Detroit's quickly growing Midtown district is known as a little shopping hub, with stores, bakeries, and restaurants lining Cass Avenue from Canfield to Willis. But hop across Woodward Avenue, and you'll find a block of Forest Street, just before John R, teeming with life.
The N'Namdi Center for Contemporary Art, a large, cinderblock building, takes up a chunk of that block. Half the building is painted blue and it is within that section that LaKeisha Solomon's Elite Couture Boutique exists.
For the past year, Solomon has been running her store out of this space, but it isn't her first entrepreneurial endeavor. In 2008, she opened a store in Hamtramck, but quickly found the location to be less than ideal. Later she moved into a storefront in Ferndale, but again success eluded her.
So she took a break. Well, she took a break from selling women's clothing, we should say. She's been working full time at the Wayne County Sheriff's office for the past 20 years and doesn't plan on retiring anytime soon.
During her break, Solomon says she continued to sell clothing out of her home, while casually looking for a new location.
"A lot of people were pulling me to the suburbs, but I live and work in Detroit. I wanted to be in Detroit," she says.
After noticing rents skyrocketing in Midtown, Solomon says she got in touch with Midtown Detroit Inc., a nonprofit that helps get business owners into brick-and-mortar locations. The organization connected her with George N'Namdi, and soon she was setting up Elite Couture Boutique inside 66 E. Forest St.
"I just thought, 'It's perfect. It's small, but it is perfect,'" she says. "Things went really fast from there."
It's been a year since the shop's grand opening and Solomon recently celebrated by hosting a fashion show. On the runway, models donned the shop's colorful but conservative garments, which go for extremely reasonable price points. Most items sell for $35 to $85, and Solomon offers a "Deal of the Day" that could knock off around $10 for a particular item.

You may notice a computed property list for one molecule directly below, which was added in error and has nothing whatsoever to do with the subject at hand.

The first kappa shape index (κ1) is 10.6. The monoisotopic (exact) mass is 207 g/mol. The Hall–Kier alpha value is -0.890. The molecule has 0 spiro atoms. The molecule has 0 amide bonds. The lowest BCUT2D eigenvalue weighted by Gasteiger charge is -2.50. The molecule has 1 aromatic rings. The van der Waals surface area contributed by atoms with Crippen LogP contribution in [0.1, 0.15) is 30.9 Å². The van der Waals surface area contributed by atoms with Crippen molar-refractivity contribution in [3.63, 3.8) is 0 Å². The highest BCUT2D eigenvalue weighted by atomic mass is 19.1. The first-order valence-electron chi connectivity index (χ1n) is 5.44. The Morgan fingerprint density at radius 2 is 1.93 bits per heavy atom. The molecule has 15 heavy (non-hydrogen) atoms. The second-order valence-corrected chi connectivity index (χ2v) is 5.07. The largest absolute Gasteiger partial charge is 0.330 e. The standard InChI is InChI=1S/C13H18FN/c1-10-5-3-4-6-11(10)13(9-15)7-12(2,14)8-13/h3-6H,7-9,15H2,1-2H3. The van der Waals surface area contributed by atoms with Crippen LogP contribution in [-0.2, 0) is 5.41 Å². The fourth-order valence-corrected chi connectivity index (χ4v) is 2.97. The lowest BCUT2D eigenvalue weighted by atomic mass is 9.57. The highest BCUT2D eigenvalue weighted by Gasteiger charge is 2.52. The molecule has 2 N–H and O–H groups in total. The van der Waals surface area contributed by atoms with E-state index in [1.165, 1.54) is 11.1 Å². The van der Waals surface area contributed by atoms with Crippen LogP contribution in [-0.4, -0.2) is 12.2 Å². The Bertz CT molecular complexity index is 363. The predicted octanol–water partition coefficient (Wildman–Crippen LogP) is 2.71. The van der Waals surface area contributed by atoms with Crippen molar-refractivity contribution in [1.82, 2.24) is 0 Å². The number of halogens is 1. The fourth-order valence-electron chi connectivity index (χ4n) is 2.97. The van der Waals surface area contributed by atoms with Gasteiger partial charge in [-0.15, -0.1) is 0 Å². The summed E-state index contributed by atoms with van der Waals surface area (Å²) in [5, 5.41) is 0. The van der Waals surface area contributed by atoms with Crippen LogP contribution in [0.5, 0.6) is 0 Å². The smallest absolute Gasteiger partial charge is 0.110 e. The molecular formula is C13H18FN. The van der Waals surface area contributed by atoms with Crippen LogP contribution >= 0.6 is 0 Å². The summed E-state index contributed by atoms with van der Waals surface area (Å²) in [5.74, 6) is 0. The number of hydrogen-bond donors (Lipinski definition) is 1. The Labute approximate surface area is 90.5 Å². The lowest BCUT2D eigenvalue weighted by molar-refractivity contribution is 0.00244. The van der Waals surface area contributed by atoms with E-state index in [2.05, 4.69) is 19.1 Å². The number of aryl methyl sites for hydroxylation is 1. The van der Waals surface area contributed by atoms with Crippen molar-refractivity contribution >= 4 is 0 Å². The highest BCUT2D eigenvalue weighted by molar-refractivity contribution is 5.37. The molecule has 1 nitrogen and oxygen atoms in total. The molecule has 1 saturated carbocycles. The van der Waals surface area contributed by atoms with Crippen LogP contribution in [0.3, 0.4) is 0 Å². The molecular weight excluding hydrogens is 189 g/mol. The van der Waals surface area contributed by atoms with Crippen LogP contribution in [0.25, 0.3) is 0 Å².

While Solomon uses the word "conservative" to describe the garments she sells, the pieces are still on-trend. She stocks jumpsuits, flowy maxi dresses, high-low tops, and shirt dresses. Statement jewelry, floppy straw hats, and a few handbags punctuate her stock.
Solomon says she selects her pieces with thought paid to the neighborhood she's serving. Just across the street is the First Congregational Church of Detroit, there is a senior living center nearby, and a few blocks away is the Detroit Medical Center.
"I keep in mind the season, what's trending, and the women we're catering to," Solomon says. "I don't want to be a department store. Sometimes you have to stick with what works for you."
Because quality control is high on Solomon's priority list, she says she won't be selling shoes anytime soon.
"I like nice things, but I also like to shop economically and you can't get a good shoe for a really low price," she says.
Customer service is paramount at this little boutique, and Solomon is not averse to letting go of staff if they can't meet her expectations.
"When you walk into the door, we're going to treat you with kindness and respect," she says.
For repeat customers, Solomon says she's happy to provide personal shopping services. "It's nice to get to know people and what they like," she says.
While she's happy with Elite Couture Boutique's current location, Solomon says it likely won't be a permanent spot. As her success continues, she'd eventually like to have more space, of which is might possibly be the owner. For now, customers can stop into this shop for quality merchandise and service.